I am enjoying going through the book of Ruth again and creating these studies. It’s a blessing to me to be reminded of the richness in this book. I was reminded this week that although we view this book as a love story, the word “love” is not found anywhere in the book. I was also reminded that God is good even in our suffering. This week we are looking at Ruth 1:10-18.
10 And they said unto her, Surely we will return with thee unto thy people.
11 And Naomi said, Turn again, my daughters: why will ye go with me? are there yet any more sons in my womb, that they may be your husbands?
12 Turn again, my daughters, go your way; for I am too old to have an husband. If I should say, I have hope, if I should have an husband also to night, and should also bear sons;
13 Would ye tarry for them till they were grown? would ye stay for them from having husbands? nay, my daughters; for it grieveth me much for your sakes that the hand of the LORD is gone out against me.
14 And they lifted up their voice, and wept again: and Orpah kissed her mother in law; but Ruth clave unto her.
15 And she said, Behold, thy sister in law is gone back unto her people, and unto her gods: return thou after thy sister in law.
16 And Ruth said, Intreat me not to leave thee, or to return from following after thee: for whither thou goest, I will go; and where thou lodgest, I will lodge: thy people shall be my people, and thy God my God:
17 Where thou diest, will I die, and there will I be buried: the LORD do so to me, and more also, if ought but death part thee and me.
18 When she saw that she was stedfastly minded to go with her, then she left speaking unto her.
Naomi’s daughters-in-law started down the road to Judah with her. Finally she decided they had gone far enough and urged them to go home to their mothers’ homes. Orpah and Ruth were determined to continue on with Naomi. Naomi pointed out that if the girls continued on with her they would have no hope of a future husband. She could produce no sons for them to marry, and as unacceptable foreigners they could have no hope of anyone offering to marry them.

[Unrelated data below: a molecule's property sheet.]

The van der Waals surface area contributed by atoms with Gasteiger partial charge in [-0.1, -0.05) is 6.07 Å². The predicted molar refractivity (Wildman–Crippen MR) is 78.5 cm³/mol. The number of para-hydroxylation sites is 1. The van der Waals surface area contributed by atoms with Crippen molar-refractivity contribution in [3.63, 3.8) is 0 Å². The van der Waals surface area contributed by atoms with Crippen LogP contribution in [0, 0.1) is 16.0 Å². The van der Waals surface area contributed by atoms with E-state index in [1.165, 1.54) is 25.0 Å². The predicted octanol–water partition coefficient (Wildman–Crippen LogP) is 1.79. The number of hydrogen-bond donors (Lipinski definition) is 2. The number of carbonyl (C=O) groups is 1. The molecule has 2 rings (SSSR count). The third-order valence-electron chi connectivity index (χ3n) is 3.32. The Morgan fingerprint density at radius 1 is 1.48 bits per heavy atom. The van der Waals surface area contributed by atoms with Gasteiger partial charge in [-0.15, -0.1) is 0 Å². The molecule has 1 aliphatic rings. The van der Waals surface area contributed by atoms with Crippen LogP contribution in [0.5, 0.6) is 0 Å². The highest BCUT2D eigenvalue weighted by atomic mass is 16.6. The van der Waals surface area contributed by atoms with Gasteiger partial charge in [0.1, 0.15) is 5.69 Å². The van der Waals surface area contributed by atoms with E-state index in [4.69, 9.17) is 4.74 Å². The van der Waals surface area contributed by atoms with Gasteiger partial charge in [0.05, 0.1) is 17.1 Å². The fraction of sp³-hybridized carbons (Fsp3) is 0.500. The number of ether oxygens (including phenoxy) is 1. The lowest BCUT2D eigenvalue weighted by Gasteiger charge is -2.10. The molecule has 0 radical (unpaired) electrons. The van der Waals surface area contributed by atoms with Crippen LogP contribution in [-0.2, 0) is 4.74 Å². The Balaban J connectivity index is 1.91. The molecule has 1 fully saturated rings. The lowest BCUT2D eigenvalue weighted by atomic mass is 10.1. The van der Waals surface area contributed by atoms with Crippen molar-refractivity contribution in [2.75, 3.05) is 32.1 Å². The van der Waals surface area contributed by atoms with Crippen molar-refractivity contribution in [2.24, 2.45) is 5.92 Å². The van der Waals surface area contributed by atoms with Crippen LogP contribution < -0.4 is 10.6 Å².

Naomi feels hopeless for the girls and really for herself as well. Look at what she says, “…the hand of the LORD is gone out against me.” Who can blame her for saying this? Her husband and two sons are dead. She has no grandchildren. She has spent some of the best years of her life in a foreign land cut off from family and friends in her homeland. Now she is returning to Bethlehem as a destitute widow. Who of us can blame her despair and tell her to just buck up and trust God?
When family or friends are going through a trial and are despairing, depressed even, what is your attitude? Do you try to force them into cheerfulness, do you quote stale platitudes about trusting God, or do you just listen? Many times when someone is hurting they don’t need you to say anything. They’ve heard it all, even said it all themselves, many times before. It’s hard to just sit and do nothing, but a listening ear is sometimes the greatest gift you can give someone in need.
There are things you can do. Hold them, take them out for a coffee, cry with them, give them a meal, scrub their toilet. But when it comes to talking think twice before you say anything. Don’t try to figure the problem out for them. Give them a safe place to cry. Just be there.
Orpah and Ruth clearly believed all that Naomi said. There was loud weeping. Naomi seems to bitterly watch Orpah go even though she had urged her to. She cynically urges Ruth to follow Orpah’s example. And here for the first time we get a glimpse of the beautiful character contained in Ruth.
Ruth abandons all that is known and familiar. She vows to follow Naomi until death. In spite of all Naomi and her family has been through, there was enough faith in their life to call Ruth to follow their God. She vows now to leave the gods she has known all her life to follow Naomi’s God.
Life has been so dark and full of sorrow for Naomi up to this point. I can almost feel the small glimmer of hope that must have touched her. She accepts Ruth’s offer to continue on. Doesn’t this so often happen to us? God knows our breaking point and never leads us past it. Naomi had touched bottom. God gave her a taste of what He had in store. She does not have to return to Bethlehem on her own. She will have companionship and help in whatever troubles might face here there.
God is good. We can never fathom the depths of His love for us. He only asks us to trust that He will work all things for good in our life as we love Him. Years ago I lost my fiancé. I could never imagine a life without him, but I am a thousand times over thankful that God allowed that to happen so I can have the husband I have now. God is good.
How has God shown His goodness to you even in a dark place? This poem expresses God’s goodness even in the dark times.